Love loves to love love. Love, in my opinion, is one of the most over-used and (therefore) underwhelming words that we use on a regular basis. We teach our children to be careful with their hearts and affections unless they are in love. We wait to value a romantic relationship as something with a future only when we love and feel loved by the other. We spend way too much money in February every year in attempts to declare our love through chocolate, cards, and other frivolous items.
In the church, sadly, the call to love God and neighbor has become so routined that we have become numb to it, or we view it superficially. When we hear something like how we are called to love God and neighbor, we worry more about who are neighbors are, than we actually spend time thinking about loving God in such a way that it spills out to our neighbors.
In a time when the word “love” is greatly abused, it is important to remember that the fundamental component of biblical love is not affection or hallmark cars, but service.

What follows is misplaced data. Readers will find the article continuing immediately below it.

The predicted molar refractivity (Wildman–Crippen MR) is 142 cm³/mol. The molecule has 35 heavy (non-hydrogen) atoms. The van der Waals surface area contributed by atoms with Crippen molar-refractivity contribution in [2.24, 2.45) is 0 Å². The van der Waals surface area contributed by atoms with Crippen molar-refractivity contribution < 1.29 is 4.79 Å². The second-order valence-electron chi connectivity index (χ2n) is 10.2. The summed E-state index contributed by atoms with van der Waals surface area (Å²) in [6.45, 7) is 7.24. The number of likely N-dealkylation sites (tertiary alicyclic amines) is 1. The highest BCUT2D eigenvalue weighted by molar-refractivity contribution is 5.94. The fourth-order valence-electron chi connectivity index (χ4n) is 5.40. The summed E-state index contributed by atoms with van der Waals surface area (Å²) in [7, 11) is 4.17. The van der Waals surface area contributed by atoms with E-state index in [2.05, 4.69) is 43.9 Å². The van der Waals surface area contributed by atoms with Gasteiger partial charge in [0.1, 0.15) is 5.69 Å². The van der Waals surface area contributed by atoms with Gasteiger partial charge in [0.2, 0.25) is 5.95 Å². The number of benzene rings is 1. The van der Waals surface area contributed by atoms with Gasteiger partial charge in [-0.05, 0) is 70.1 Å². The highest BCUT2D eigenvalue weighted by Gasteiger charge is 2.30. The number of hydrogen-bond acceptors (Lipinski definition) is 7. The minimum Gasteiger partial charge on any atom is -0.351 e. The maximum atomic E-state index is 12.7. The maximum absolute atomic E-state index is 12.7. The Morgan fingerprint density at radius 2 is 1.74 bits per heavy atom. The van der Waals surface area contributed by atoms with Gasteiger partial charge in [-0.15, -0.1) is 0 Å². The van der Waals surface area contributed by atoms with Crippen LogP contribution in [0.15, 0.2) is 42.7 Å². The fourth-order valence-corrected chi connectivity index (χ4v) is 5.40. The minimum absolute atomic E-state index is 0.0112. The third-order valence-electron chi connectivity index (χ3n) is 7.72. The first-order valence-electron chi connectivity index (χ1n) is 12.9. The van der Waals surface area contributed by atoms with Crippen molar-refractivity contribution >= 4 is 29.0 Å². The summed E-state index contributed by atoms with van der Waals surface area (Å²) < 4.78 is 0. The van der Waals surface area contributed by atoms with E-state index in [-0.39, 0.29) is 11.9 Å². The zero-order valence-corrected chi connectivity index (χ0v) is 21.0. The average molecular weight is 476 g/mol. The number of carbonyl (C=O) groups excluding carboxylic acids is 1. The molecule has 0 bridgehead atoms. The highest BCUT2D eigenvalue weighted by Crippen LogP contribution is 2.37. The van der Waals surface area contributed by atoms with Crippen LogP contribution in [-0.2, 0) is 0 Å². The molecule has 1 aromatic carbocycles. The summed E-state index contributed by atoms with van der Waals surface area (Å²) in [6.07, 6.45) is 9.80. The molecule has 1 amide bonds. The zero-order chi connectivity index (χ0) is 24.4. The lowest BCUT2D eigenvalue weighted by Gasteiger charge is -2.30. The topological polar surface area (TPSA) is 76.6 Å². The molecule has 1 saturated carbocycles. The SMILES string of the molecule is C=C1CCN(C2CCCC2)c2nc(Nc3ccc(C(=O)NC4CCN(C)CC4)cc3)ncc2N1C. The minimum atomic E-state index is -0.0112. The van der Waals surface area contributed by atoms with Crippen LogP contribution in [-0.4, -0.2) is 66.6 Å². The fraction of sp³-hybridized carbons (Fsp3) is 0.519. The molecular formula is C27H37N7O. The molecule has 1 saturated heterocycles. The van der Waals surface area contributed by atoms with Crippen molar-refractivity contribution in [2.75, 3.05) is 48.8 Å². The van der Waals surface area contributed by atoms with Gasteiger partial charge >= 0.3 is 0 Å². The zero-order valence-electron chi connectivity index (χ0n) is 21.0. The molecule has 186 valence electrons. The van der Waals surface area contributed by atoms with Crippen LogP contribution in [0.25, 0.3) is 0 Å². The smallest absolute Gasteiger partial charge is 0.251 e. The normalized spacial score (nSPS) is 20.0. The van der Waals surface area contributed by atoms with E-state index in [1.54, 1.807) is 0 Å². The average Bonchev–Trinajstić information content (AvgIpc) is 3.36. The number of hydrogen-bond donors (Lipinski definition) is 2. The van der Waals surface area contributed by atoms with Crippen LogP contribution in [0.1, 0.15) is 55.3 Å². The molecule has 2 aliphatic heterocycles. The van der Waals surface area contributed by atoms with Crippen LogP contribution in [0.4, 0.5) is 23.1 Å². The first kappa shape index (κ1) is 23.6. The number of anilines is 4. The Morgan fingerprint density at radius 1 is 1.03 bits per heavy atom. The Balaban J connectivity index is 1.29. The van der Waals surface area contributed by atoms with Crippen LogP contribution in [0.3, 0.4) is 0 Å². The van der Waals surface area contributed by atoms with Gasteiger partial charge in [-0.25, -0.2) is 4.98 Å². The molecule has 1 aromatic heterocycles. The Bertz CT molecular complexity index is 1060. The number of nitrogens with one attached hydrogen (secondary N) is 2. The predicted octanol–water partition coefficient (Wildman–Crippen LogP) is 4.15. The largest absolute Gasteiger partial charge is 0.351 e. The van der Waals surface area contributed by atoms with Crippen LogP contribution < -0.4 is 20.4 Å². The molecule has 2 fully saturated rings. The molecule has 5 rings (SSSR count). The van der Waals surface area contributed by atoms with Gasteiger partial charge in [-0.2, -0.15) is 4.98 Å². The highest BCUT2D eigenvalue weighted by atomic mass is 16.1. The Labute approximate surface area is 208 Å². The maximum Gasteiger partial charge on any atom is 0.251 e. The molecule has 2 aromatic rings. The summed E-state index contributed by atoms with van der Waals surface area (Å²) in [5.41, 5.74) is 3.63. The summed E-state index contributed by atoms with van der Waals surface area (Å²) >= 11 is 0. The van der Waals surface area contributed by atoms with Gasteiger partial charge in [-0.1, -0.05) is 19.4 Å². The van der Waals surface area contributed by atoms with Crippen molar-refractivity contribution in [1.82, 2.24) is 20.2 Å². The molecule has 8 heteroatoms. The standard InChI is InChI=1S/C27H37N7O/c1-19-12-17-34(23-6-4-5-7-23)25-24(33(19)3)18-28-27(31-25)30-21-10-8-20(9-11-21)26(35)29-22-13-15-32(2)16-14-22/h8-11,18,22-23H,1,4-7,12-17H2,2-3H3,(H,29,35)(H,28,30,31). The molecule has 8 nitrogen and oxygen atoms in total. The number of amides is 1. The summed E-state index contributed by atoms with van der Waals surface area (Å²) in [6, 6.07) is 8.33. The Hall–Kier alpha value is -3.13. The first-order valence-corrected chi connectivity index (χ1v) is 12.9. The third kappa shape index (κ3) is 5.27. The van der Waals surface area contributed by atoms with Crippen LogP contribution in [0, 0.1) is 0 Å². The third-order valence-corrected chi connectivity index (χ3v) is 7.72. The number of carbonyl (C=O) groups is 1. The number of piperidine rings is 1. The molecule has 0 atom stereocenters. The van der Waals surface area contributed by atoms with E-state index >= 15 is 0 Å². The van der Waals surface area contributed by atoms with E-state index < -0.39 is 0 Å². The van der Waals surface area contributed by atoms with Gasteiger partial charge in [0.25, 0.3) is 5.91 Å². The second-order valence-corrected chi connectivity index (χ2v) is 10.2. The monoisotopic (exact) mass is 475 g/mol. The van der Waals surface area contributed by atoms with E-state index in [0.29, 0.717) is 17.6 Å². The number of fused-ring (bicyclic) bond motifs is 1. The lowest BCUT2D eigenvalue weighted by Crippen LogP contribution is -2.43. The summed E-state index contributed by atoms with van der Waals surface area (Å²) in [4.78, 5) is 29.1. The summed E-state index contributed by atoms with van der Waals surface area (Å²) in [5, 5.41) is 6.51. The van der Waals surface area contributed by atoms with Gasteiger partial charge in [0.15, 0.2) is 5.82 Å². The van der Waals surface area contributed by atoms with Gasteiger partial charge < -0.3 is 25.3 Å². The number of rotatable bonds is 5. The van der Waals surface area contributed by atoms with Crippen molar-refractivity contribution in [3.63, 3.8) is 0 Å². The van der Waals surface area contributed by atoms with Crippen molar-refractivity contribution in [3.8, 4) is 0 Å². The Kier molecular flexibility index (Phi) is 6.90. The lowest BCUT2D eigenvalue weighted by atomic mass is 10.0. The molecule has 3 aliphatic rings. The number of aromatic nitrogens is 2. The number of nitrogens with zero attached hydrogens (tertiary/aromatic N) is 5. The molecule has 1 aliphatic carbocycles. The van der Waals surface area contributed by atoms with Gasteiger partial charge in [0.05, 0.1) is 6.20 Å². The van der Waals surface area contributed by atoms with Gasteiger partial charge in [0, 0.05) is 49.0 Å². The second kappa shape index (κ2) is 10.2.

To love is to serve.
When I was 14 years old I was sitting in church on a typical Sunday morning and I was flipping through the bulletin rather than listening to whatever was coming from the pulpit. We were an almost every Sunday family and I don’t have many memories of my life without church in it, but that doesn’t mean that I always loved the church.
I used to get so bored that I would doodle all over the bulletin with images of planes, robots, and destruction. I even got to the point where I was so bored that I would pick up the bible out of the pew rack and would flip to a random passage and start reading.
But that Sunday, when I was 14, I read something in the bulletin that truly changed my life forever: “Soundboard operator needed. Training begins next Sunday.”
The next Sunday I showed up early for worship and stood awkwardly by the sound system until Bud Walker arrived. For the next month he stood behind me every Sunday, looking over my shoulder, and whispered directions into my ear about what to do… this knob controls this… you have to press both buttons to record the service… make sure to hit mute before the hymn begins.
And after my month of training, the responsibility was mine.
My faithfulness today is largely a result of learning to serve the church as the soundboard operator as a teenager. Up until then my understanding of church was limited to the place we went to for an hour a week, but serving the church opened my eyes to so much more.